I'd get a few soil tests before using any urban yard to grow produce.

    Bookmark   January 3, 2007 at 8:38AM
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yooperjon(Up Mi. z4/5)

Yes I would be careful of what was in the soil to, personally finding everything from car parts to diamond rings. I like the way they can pick and choose from the yards being offered and they try and cluster the yards they use to help cut down on time and expence. They are doing a class in the spring I might go. First I am going to order some of their info . Jon

    Bookmark   January 3, 2007 at 11:42AM
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dchall_san_antonio(8 San Antonio)

The article really glosses over two important concepts of being in business.

1. Offer what your market wants.
2. Be absolutely sure your market wants it before you buy, make, or grow it.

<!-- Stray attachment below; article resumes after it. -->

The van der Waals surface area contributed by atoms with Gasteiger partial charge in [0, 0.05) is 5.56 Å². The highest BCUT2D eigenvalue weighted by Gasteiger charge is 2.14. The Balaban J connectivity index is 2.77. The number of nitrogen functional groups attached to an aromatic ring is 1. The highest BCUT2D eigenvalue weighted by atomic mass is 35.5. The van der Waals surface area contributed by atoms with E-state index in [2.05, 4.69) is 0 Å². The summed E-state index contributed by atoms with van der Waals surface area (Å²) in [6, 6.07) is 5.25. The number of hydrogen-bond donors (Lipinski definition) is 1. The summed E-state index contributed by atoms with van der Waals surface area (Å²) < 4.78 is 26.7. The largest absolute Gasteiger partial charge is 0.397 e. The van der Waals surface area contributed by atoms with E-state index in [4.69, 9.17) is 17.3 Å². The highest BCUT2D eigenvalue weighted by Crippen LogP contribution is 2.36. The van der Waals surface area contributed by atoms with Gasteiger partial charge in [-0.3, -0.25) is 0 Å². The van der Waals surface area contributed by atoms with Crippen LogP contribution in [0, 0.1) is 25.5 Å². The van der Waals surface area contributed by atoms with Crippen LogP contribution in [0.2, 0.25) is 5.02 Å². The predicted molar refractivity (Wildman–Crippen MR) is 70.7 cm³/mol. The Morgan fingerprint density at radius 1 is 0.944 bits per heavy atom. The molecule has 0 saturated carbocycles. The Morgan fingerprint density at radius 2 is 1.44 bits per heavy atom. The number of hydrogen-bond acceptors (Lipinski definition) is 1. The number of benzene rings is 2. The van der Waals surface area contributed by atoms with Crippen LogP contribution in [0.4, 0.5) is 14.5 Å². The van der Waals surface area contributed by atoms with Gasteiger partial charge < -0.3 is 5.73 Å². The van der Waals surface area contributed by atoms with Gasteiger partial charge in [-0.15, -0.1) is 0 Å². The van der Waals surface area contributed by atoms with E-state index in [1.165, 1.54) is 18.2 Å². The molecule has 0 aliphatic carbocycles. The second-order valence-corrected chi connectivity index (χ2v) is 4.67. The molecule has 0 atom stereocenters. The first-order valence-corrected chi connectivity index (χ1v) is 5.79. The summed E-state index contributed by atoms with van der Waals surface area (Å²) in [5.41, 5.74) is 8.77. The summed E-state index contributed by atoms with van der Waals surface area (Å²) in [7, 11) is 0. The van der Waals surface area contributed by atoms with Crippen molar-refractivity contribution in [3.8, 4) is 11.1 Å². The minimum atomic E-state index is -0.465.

There is a quarter acre plot in Berkeley, CA (or at least their used to be) that grossed $250,000 per year. How? They grow specialty herbs used by upscale restaurant chefs, and they deliver fresh, daily.

A farmer in Virginia started giving his free range chicken eggs to some upscale restaurant chefs in Washington DC and launched a 30,000-dozen egg per year business.

So, the lesson is to find your market before you find your acreage. You may want to relocate nearer a different market than your current UP market.

    Bookmark   January 5, 2007 at 12:25PM
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newtxan

Wow, I would have thought there was only one specialty herb that could be that profitable.

    Bookmark   January 5, 2007 at 12:42PM
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yooperjon(Up Mi. z4/5)

Yes Dchall I agree Moving out of the UP area is in the works. We are thinking about Southern Ohio or Oaklahoma
to start such an operation. Jon

    Bookmark   January 8, 2007 at 8:34PM
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dchall_san_antonio(8 San Antonio)